Recall that the stretch mode can also be set through the image context menu, which appears when right-clicking on an image.
The Quick Stretch box is located in the upper right corner of the Screen Stretch window. To activate quick stretch, first select the image you wish to adjust by clicking on it with the mouse. Point the mouse cursor at the Quick Stretch box and press and hold the left mouse button; it will change into a four-way arrow cursor. Drag the mouse to control the stretch as follows:
Up – increase brightness
Down – decrease brightness
Right – increase contrast
Left – decrease contrast
Monochrome images update in "real time" as the adjustments are made. If you are making very large adjustments you should release the cursor occasionally to allow the software to re-optimize the palette. Color images may update more slowly depending on their size.
Quick stretch can also be performed directly on image windows and Preview windows. Point the mouse cursor at the image you wish to adjust. Hold down the Shift key, then press and hold the left mouse button. Drag the mouse to control the stretch. This allows you to adjust the stretch without using the Screen Stretch dialog.
The histogram is a graph, which shows how many pixels are in the image in different brightness ranges. It is the large box shown on the upper left of the window.
The zero point (black) is at the left side, and the brightest pixel represented is at the right side. The highest point on the graph corresponds to the most common brightness level in the image. (Note that the vertical scale is logarithmic.)
The histogram allows you to conveniently adjust the stretch for any displayed image. The red caret controls the black level (Minimum). Moving the red caret leftwards makes the background of the image darker. The green caret controls the white level (Maximum). Moving the green caret leftward increases the image contrast, but tends to saturate bright parts of the image. Contrast is highest when the two carets are close together. If the carets are switched, the image will appear reversed, like a photographic negative. The carets are affected by the other controls in the window, but they can also be moved with the mouse.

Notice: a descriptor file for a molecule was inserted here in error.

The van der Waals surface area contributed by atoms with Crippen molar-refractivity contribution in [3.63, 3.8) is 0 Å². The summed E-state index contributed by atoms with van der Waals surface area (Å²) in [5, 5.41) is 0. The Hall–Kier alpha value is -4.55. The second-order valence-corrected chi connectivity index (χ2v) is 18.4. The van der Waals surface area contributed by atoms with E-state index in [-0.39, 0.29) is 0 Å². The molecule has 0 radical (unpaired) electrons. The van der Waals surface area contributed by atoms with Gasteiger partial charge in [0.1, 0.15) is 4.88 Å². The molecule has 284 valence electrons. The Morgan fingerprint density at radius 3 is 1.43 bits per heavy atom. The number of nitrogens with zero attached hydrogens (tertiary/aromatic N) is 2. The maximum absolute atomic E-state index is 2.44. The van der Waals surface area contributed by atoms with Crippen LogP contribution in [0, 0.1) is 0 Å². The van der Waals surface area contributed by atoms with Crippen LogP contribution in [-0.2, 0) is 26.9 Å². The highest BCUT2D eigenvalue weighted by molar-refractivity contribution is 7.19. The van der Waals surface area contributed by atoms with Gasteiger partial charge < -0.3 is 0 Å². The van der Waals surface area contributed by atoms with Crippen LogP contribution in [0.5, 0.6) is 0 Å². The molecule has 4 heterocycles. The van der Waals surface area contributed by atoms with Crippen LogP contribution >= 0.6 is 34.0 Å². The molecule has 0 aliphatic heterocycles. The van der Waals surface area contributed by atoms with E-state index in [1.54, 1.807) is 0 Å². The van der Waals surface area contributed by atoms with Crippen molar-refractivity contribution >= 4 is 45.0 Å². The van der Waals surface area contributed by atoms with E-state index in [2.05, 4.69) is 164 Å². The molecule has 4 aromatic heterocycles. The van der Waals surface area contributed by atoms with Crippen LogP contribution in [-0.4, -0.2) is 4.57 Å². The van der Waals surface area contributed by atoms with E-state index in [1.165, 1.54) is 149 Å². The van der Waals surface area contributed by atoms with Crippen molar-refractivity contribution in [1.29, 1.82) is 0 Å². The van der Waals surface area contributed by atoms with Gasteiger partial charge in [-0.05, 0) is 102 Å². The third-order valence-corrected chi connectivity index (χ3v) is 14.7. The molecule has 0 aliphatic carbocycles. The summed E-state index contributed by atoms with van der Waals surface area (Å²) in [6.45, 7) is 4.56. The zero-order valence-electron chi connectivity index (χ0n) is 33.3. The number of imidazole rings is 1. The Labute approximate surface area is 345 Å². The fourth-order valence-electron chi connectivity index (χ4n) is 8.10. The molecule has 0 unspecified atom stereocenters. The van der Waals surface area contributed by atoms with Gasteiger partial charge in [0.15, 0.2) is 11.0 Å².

Both carets can be moved together by holding the Shift key down while using the mouse to move the carets. This allows you to keep the contrast constant but change the brightness. Similarly, the carets can be moved in opposite directions by holding the CTRL key down.
When using manual stretch, you can also zoom in on the histogram. Adjust the green and red carets, then click the button. The histogram will be zoomed in so that the carets are moved to the edge. To zoom out, click the button.
To reverse the carets to display a negative image, click the button.
Automatic Stretch Setup
Several of the automatic stretch settings can be adjusted. The Low, Medium, and High modes can be set up; Manual, Moon, and Planet cannot.
To change a setting, select the appropriate stretch mode and click the >> button. This expands the dialog box to reveal the auto-stretch settings. Click << to hide this information.
The Minimum Percentile and Maximum Percentile can be adjusted. These affect the corresponding Minimum and Maximum pixel values. To adjust, click either the spin control, or type in new values and click Set. You can also restore the default setting by clicking Default.
To understand the percentile settings, if you set Minimum Percentile to 10%, then the stretch will be adjusted so that 10% of the pixel values are below the red caret. (This convention is for ease of use – the actual calculation is performed using a more sophisticated algorithm than simple percentiles.)